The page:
#### Quote (Sorry, I though you wrote... !!!! )

"I’m attempting to determine the leakage inductance on a transformer."

!!!!

As far as I've seen, Smith Charts go clockwise with increasing frequency (I believe simply because of the way they're laid out), and generally spiral into the center due to increasing loss with frequency. The attractive center represents the selected Zo of the chart (e.g. 50 ohms 'dummy load' equivalent), and loss generally goes up with frequency. So they'll all eventually end up in the middle, if you go high enough.

Your "center of rotation" seems to be a visual artifact of your smooth measurements. The one time (!) that I used a Smith Chart in anger, the line was squiggly and had little loops within the larger loop. It didn't really indicate a center of rotation, but was generally orbiting around its next destination on the long road to the lossy 50-ohm center of the chart. In my example, the curve approximately circled around the design impedance approximately centered within the design frequency range. They couldn't hit the design impedance exactly, but they did a good job in centering it up as best they could. Close enough for antenna matching.

The 'resonances' would be influenced by the increasing impact of other subtle effects with increasing frequency. Those subtle effects would come into play with increasing frequency and result in non-integer relationships of what you're seeing. That not-precisely integer relationship thing is pretty common in all sorts of systems. In music, it's noted that overtones are sometimes not precisely integer multiples of the fundamental. Your example would be much worse, perhaps due to the core material.

It should be obvious that I'm not a top expert on this. But I hope that the above is reasonably correct and helpful. If your situation is critical, then check with others.

### RE: Transformer S11 parameter analysis

(OP)
Did I say that?! Sorry for the misdirection The measuring leakage at higher frequencies is the not so normal part...

Google popped up 2002Thuringer.pdf and that paper confirms a lot of my assumptions. Inductance increases as you move clockwise (Z = sL so inductance increases with frequency too), and Capacitance decreases while you move clockwise (Z = 1/sC so capacitance decreases with frequency too). So all the clockwise rotation with frequency is normal.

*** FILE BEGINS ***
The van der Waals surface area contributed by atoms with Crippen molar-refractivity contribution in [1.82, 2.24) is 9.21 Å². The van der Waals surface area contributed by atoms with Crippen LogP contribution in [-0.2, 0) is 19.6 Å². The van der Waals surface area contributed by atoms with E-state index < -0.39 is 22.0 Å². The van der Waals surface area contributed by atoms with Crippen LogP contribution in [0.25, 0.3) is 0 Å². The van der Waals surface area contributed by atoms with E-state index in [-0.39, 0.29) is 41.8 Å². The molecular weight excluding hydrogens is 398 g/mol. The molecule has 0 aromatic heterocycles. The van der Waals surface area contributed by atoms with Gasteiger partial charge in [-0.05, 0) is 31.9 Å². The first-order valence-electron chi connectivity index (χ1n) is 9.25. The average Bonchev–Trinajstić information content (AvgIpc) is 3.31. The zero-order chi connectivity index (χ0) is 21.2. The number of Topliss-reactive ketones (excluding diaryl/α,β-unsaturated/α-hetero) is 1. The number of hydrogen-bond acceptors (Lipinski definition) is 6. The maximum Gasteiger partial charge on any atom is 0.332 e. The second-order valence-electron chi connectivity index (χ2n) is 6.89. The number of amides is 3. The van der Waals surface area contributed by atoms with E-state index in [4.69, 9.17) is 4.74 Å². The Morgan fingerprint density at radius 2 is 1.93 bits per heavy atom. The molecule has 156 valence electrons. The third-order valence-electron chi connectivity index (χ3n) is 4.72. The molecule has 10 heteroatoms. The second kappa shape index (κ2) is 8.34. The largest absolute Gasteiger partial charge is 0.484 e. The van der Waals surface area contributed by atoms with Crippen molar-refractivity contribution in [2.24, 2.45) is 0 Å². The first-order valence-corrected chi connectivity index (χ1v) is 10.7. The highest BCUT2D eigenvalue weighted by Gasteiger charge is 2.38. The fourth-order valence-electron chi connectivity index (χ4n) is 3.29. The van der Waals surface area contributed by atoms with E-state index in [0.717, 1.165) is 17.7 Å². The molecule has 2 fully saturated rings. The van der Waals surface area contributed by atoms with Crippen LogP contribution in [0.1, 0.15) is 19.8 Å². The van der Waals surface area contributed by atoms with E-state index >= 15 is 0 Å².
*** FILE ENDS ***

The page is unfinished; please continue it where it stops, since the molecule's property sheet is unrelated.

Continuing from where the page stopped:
The proper term for clockwise rotation is "wavelengths toward the generator"; that makes sense as higher frequencies have shorter wavelengths so the number of wavelengths down a transmission line increases with frequency.

Your comment about circling the nominal impedance (50 ohms) makes sense. I suspect circling another point indicates a circuit with a different characteristic impedance (defined by the turns ratio, maybe?). The circling happens past the first SRF, so this may get into a lumped element model (primary inductance in parallel with stray capacitance that has its own series inductance that has its own stray capacitance, and so on...). Microwaves101 hints that there may be a way to determine the characteristic impedance with three measurements (https://www.microwaves101.com/encyclopedias/measur...). My data is spiraling so it might be a bit trickier.

Z

### RE: Transformer S11 parameter analysis

#### Quote (Z)

...determine the characteristic impedance with three measurements... My data is spiraling so it might be a bit trickier.

Assuming that you're still referring to your transformer, then be aware that transformers themselves are not usually described as having a 'characteristic impedance'.

A transformer may be designed to operate effectively at, for example, 50-ohms. But you'd be hard-pressed to find anything resembling a 50-ohm measurement in the transformer by itself.

Of course, if you loaded a 1:1 transformer output with a 50-ohm load, then the 50-ohm should be seen on the input side. Plus or minus the transformer being non-ideal.

Getting in the weeds, a "50-ohm" transformer in a box may be equipped with 50-ohm design impedance connectors and possibly internal 50-ohm cabling as well. With expert TDR measurements, one might just be able to detect the Zo of those wee little ancillaries.

### RE: Transformer S11 parameter analysis

(OP)
My (self) explanation for this so far is that once I'm in the transformer I no longer have a 50-ohm characteristic impedance. As I continue traveling away from the generator I circle (swirl around) the new characteristic impedance.

In the end I found this analysis didn't point to the solution; stray capacitance was the culprit.

Z